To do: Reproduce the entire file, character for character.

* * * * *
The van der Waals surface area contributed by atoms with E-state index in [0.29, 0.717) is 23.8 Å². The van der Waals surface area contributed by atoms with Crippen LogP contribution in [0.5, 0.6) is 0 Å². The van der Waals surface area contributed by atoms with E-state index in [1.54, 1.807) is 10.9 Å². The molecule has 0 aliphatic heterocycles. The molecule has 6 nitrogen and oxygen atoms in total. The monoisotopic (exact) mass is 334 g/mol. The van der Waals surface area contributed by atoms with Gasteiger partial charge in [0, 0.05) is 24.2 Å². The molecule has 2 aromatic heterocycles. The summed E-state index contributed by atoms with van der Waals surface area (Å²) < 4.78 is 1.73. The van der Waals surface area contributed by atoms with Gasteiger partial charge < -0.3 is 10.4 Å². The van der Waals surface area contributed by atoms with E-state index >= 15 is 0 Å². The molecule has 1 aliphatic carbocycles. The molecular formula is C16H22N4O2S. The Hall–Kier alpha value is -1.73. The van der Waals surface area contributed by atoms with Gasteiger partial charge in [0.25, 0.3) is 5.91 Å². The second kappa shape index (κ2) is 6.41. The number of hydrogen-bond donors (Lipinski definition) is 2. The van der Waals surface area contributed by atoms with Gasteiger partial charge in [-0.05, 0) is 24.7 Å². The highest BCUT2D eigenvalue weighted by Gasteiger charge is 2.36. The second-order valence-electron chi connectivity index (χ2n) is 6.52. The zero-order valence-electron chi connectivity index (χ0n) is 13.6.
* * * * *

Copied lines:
The van der Waals surface area contributed by atoms with E-state index in [0.29, 0.717) is 23.8 Å². The van der Waals surface area contributed by atoms with Crippen LogP contribution in [0.5, 0.6) is 0 Å². The van der Waals surface area contributed by atoms with E-state index in [1.54, 1.807) is 10.9 Å². The molecule has 0 aliphatic heterocycles. The molecule has 6 nitrogen and oxygen atoms in total. The monoisotopic (exact) mass is 334 g/mol. The van der Waals surface area contributed by atoms with Gasteiger partial charge in [0, 0.05) is 24.2 Å². The molecule has 2 aromatic heterocycles. The summed E-state index contributed by atoms with van der Waals surface area (Å²) < 4.78 is 1.73. The van der Waals surface area contributed by atoms with Gasteiger partial charge < -0.3 is 10.4 Å². The van der Waals surface area contributed by atoms with E-state index >= 15 is 0 Å². The molecule has 1 aliphatic carbocycles. The molecular formula is C16H22N4O2S. The Hall–Kier alpha value is -1.73. The van der Waals surface area contributed by atoms with Gasteiger partial charge in [0.25, 0.3) is 5.91 Å². The second kappa shape index (κ2) is 6.41. The number of hydrogen-bond donors (Lipinski definition) is 2. The van der Waals surface area contributed by atoms with Gasteiger partial charge in [-0.05, 0) is 24.7 Å². The highest BCUT2D eigenvalue weighted by Gasteiger charge is 2.36. The second-order valence-electron chi connectivity index (χ2n) is 6.52. The zero-order valence-electron chi connectivity index (χ0n) is 13.6.